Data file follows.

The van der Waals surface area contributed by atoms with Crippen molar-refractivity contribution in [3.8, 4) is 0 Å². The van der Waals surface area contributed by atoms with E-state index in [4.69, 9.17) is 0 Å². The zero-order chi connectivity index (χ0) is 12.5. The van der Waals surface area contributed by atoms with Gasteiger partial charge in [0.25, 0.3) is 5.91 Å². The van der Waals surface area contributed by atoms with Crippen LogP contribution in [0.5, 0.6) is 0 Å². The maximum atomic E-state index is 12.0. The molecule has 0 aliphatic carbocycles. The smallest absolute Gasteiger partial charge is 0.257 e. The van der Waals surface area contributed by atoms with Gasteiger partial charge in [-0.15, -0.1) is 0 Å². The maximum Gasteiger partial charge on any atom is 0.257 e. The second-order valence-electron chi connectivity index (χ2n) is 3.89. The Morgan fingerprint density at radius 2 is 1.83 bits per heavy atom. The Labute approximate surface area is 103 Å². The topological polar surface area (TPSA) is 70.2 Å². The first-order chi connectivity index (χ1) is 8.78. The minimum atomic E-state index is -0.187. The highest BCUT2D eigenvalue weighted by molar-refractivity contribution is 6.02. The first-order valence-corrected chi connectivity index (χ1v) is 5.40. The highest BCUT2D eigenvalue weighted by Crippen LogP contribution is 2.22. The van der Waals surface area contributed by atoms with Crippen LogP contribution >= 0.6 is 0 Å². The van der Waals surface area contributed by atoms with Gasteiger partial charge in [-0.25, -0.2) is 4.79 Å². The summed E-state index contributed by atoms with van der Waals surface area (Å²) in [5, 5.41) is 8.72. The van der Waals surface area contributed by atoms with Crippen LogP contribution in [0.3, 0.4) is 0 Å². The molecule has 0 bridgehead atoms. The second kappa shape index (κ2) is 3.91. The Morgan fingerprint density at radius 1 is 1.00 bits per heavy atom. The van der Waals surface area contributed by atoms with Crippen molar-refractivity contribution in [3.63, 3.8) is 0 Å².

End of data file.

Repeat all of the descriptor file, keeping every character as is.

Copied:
The van der Waals surface area contributed by atoms with Crippen molar-refractivity contribution in [3.8, 4) is 0 Å². The van der Waals surface area contributed by atoms with E-state index in [4.69, 9.17) is 0 Å². The zero-order chi connectivity index (χ0) is 12.5. The van der Waals surface area contributed by atoms with Gasteiger partial charge in [0.25, 0.3) is 5.91 Å². The van der Waals surface area contributed by atoms with Crippen LogP contribution in [0.5, 0.6) is 0 Å². The maximum atomic E-state index is 12.0. The molecule has 0 aliphatic carbocycles. The smallest absolute Gasteiger partial charge is 0.257 e. The van der Waals surface area contributed by atoms with Gasteiger partial charge in [-0.15, -0.1) is 0 Å². The maximum Gasteiger partial charge on any atom is 0.257 e. The second-order valence-electron chi connectivity index (χ2n) is 3.89. The Morgan fingerprint density at radius 2 is 1.83 bits per heavy atom. The Labute approximate surface area is 103 Å². The topological polar surface area (TPSA) is 70.2 Å². The first-order chi connectivity index (χ1) is 8.78. The minimum atomic E-state index is -0.187. The highest BCUT2D eigenvalue weighted by molar-refractivity contribution is 6.02. The first-order valence-corrected chi connectivity index (χ1v) is 5.40. The highest BCUT2D eigenvalue weighted by Crippen LogP contribution is 2.22. The van der Waals surface area contributed by atoms with Crippen LogP contribution >= 0.6 is 0 Å². The van der Waals surface area contributed by atoms with Gasteiger partial charge in [-0.25, -0.2) is 4.79 Å². The summed E-state index contributed by atoms with van der Waals surface area (Å²) in [5, 5.41) is 8.72. The van der Waals surface area contributed by atoms with Crippen LogP contribution in [0.3, 0.4) is 0 Å². The molecule has 0 bridgehead atoms. The second kappa shape index (κ2) is 3.91. The Morgan fingerprint density at radius 1 is 1.00 bits per heavy atom. The van der Waals surface area contributed by atoms with Crippen molar-refractivity contribution in [3.63, 3.8) is 0 Å².